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Apocalypse-Cinema2012 and Other Ends of the World$
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Peter Szendy

Print publication date: 2015

Print ISBN-13: 9780823264803

Published to Fordham Scholarship Online: January 2016

DOI: 10.5422/fordham/9780823264803.001.0001

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The Blob, or The Bubble

The Blob, or The Bubble

(p.107) Chapter 13 The Blob, or The Bubble

Peter Szendy

Fordham University Press

This chapter discusses how bubble structures—the blob in The Blob (Irvin Yeaworth, 1958), the hologram in Escape from L.A. (John Carpenter, 1996), the submarine in On the Beach (Stanley Kramer, 1959), as well as the camera that falls to the ground and continues to film at the end of Cloverfield (Matt Reeves, 2008) or the ‘magic cave’ of the last moments of Melancholia (Lars von Trier, 2011)—can be seen and read on two levels at once. On the one hand, they appear in one form or another within the continuity of the plot. And, on the other hand, they constitute fragile filmic enclaves within acinema, ephemeral shelters in the general explosion of the cineworld. By narrating and auscultating itself from the perspective of its disappearance, cinema touches on a limit that is different from the one that would place the image and the fable in opposition within it. At stake is what is called its cinefication: in other words the constitution of the cinema and of its signs propped up on or dependent on the ultimate reference of its cineration, its becoming ash.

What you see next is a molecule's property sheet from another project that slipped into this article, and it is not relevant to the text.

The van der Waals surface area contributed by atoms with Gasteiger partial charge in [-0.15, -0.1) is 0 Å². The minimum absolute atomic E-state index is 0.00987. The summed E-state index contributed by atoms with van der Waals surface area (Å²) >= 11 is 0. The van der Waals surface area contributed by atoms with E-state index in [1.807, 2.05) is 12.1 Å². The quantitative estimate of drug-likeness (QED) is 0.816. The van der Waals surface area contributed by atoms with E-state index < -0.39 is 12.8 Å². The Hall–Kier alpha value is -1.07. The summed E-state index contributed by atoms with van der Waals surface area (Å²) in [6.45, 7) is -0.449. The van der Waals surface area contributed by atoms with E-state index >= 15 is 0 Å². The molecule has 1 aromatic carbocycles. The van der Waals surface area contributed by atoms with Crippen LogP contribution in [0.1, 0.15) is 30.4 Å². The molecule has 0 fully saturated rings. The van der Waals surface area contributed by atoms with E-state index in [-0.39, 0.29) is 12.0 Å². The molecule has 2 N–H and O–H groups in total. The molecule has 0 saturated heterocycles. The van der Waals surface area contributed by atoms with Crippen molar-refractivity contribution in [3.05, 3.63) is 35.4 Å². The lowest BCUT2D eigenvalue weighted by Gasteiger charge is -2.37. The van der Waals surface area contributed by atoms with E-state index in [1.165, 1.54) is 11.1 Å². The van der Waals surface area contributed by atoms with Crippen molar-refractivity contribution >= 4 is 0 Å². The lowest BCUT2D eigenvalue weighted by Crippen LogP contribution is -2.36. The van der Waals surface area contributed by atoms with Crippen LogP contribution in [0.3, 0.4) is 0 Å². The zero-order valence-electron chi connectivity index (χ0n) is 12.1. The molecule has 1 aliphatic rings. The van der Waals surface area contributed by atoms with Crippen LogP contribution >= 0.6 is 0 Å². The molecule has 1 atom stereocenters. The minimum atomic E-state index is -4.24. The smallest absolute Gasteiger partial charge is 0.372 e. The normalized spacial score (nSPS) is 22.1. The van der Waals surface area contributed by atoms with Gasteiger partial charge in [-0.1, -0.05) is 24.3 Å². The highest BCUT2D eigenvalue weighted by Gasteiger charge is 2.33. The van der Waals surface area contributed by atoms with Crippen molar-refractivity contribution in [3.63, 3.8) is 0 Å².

Keywords:   bubble structures, The Blob, Escape from L.A., On the Beach, Cloverfield, Melancholia, apocalypse-cinema, apocalyptic film, apocalyptic genre

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